The last few months have been a whirlwind of sewing, listing, restocking and selling so I thought I’d share with you a couple of lovely things that have happened since the Autumn and a few plans for the coming year.

I can now show you photos of an artwork commission I received back in September and completed in October.  It was a privilege to work alongside my client and be trusted with such a personal birthday present and seeing it come together, piece by piece, was really fulfilling.  

Mixed media hand sewn artwork commission.
Close up detail of mixed media hand sewn artwork.

The end of November and beginning of December were busy craft market times for Ellie’s Treasures with Pensthorpe Craft Fair and Deepdale Christmas Market over two consecutive weekends.  Both were extremely busy and great fun. It was a pleasure to meet so many supportive sellers, customers and visitors, it really does make the early mornings and late evenings worthwhile.  I’d like to thank Lottie of Lottie’s Little Treasures (who was also selling at Deepdale with her beautifully gorgeous goodies) for taking the time out of her busy days to track me down so we could meet in person – it was a lovely surprise, thank you so much.

Plans for 2019?  Well I have a few new ideas up my sleeve! I’ve just started to introduce planner charms to my range, two are now listed, one is waiting to be photographed and several are ready for sewing. The clip charms are cute and original little accessories that will brighten up any thin ring bound notebook, diary or journal – perfect for the stationery lover.

Hand sewn unicorn planner journal charm in pink.
cute unicorn planner charm in pink – a new line for Ellie’s Treasures

I’ve been hearing on the grapevine that nature will be featuring big this year, so I’m in the process of developing a range to include more tactile embellishments along these lines.  Also, getting Ellie’s Treasures out on the road is something I’d like to do more of as I really enjoy meeting folk face to face. This does mean I need to be sewing a lot more than I already am so a big challenge there for me as time always seems to be against me.  Finally, perhaps this year will be the year I start my own shop website – we’ll see … one step at a time!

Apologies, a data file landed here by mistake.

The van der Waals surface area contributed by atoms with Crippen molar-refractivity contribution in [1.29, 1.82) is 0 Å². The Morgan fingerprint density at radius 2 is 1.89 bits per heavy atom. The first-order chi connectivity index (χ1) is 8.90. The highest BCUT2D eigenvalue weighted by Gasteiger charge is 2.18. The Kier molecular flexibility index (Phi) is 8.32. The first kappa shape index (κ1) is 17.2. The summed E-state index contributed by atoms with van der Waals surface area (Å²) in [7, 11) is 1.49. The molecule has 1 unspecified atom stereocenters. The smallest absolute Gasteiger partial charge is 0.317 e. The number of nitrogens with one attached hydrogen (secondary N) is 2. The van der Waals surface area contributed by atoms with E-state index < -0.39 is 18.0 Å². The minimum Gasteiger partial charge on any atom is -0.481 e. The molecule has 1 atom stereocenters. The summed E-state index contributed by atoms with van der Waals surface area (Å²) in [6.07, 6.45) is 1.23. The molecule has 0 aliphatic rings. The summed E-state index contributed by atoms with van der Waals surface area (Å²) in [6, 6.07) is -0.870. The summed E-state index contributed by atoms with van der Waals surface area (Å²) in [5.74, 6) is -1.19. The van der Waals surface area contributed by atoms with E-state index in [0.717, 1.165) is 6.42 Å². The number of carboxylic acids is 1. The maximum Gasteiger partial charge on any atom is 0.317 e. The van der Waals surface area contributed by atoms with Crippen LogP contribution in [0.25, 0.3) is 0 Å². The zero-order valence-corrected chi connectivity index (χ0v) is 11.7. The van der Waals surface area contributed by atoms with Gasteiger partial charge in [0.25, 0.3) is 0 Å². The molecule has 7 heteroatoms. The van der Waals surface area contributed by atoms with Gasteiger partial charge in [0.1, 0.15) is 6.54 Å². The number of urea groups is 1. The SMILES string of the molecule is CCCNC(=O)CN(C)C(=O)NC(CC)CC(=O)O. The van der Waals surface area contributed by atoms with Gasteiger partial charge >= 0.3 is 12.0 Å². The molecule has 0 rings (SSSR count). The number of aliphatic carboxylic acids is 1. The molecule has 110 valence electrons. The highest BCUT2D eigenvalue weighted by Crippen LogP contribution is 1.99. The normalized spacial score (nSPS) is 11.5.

Do you have exciting plans for 2019?  Drop me a comment, I’d love to hear how you see the year progressing for you.

Christmas market time

The year has whizzed by so quickly and I can’t believe Christmas is just a few weeks away.  Popping along to local Christmas markets and fairs is a great way to get into the festive season and do a little shopping from small independent sellers, providing you and yours with unique lovingly made gifts.

hand sewn cat in Santa hat bag charm

The last couple of months have seen me busy sewing at every available opportunity, building stock levels for the busy season, in particular, two forthcoming Norfolk based Christmas Markets. 

The first event will be  Pensthorpe Natural Park:

Pensthorpe Christmas Market, Fakenham, Norfolk 2018

followed by a return visit to Deepdale Christmas Market:

Deepdale Christmas Market 2018, Dalegate, Burnham Deepdale, Norfolk

If you are in the area and fancy a trip out to either of these lovely venues, do come and find me for a chat, I can assure you your day will not be wasted as each venue will have a wonderful Christmassy feel.

Hand sewn mini felt brooches by Ellie's Treasures

Both venues will be offering a good selection of stalls including food, drink and gift ideas as well as refreshments to keep you going throughout the day.  There is also free parking and free market entry at both of these events with Pensthorpe also offering a reduced entry fee to the park on the day – a popular place for nature lovers and those that wish to stretch their legs in beautiful surroundings.

hand sewn Christmas brooches and bag charms